The answer to the question in the title: “It may be depending on the construction of the cookware.” A Dutch oven is a thick cookware with a lid that fits snugly. It is a multi-purpose cookware that can be used for deep-frying, braising, stewing, making soup and even baking bread. Traditionally made of cast iron, today’s Dutch ovens may be ceramic or enamel-coated metal. They can be used in the oven or the stovetop. Some can be used for cooking directly on fire (such as a campfire).
Despite its name, the Dutch oven has never been exclusively manufactured and used in The Netherlands alone. Cookware fitting that description has been in use in many countries and regions for hundreds of years although they are known by different names. It is called casserole in English-speaking regions except the United States. It is potjie in South Africa, cocotte in France and bedourie in Australia.
The curious thing is that it wasn’t the Dutch who christened their cookware as “Dutch oven”. The Dutch called their cookware braadpan. It was the English that nicknamed it Dutch oven.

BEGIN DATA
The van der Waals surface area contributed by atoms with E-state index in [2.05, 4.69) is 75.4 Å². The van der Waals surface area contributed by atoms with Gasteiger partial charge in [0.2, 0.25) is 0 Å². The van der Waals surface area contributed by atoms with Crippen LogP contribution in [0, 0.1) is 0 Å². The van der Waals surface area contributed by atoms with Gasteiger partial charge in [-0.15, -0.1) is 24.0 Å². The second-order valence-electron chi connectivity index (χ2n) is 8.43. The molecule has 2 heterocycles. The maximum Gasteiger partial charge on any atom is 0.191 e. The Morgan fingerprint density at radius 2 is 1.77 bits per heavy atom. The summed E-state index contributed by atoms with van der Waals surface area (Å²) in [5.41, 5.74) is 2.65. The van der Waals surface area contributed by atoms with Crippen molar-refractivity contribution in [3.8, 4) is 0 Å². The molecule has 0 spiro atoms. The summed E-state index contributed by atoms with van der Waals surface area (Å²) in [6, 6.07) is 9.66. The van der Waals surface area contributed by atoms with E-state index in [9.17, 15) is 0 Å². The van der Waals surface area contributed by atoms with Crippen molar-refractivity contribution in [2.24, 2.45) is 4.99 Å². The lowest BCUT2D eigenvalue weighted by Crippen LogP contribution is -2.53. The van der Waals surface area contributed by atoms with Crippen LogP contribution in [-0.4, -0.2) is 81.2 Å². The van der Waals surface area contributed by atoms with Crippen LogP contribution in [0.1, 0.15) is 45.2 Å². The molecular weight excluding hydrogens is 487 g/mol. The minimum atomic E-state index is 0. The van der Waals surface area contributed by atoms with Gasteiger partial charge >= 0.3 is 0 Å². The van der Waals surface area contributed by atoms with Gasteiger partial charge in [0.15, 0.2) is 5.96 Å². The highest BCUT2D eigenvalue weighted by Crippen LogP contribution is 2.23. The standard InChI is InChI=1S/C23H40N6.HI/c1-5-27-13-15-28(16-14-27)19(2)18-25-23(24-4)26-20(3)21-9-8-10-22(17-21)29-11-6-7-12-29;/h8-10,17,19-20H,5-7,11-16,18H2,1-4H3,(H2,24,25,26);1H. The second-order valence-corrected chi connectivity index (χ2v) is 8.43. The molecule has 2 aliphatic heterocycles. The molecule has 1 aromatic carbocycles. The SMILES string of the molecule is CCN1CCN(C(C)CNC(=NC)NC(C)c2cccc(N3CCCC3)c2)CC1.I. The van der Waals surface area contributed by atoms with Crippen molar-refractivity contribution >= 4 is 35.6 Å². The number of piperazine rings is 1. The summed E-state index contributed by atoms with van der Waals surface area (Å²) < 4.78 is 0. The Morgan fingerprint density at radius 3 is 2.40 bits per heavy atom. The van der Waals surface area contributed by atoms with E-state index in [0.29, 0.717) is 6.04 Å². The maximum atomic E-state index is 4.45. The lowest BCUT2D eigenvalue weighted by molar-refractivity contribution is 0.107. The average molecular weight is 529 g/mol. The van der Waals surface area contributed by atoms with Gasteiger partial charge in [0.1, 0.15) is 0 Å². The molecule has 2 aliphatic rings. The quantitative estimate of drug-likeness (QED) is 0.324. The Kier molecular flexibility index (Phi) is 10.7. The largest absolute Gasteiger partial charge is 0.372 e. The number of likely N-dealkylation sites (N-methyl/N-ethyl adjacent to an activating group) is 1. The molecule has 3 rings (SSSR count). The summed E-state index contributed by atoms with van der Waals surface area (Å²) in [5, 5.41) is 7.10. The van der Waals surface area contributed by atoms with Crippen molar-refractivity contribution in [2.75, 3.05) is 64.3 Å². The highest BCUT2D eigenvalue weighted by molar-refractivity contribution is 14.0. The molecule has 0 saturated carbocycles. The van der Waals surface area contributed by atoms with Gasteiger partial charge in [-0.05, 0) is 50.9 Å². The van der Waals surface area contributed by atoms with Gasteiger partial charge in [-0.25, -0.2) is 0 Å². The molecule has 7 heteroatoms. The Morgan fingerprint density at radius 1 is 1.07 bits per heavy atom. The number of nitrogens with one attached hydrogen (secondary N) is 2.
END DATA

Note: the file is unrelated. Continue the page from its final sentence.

The Dutch already had an advanced process of making the cookware as early as the 1600’s. Early in the 1700’s, an Englishman traveled to The Netherlands to study how the cookware was made. He then went back home to England, patented the process and started manufacturing the cookware. He sold it not only in England but to the New World as well. It came to be known as Dutch oven.
So, if a similarly-shaped cookware has thin walls and a loose-fitting lid, it is not a Dutch oven? Correct. It is the thick walls and snug-fitting lid that essentially sets the Dutch oven apart from other cookware that looks like it.
But what’s the big deal about the thick walls and lid anyway? The Dutch oven is so constructed so that food can be cooked in it for a long time with minimal scorching and with very little loss of moisture. When used for deep frying, the thick construction of the cookware helps minimize drops in the temperature of the oil.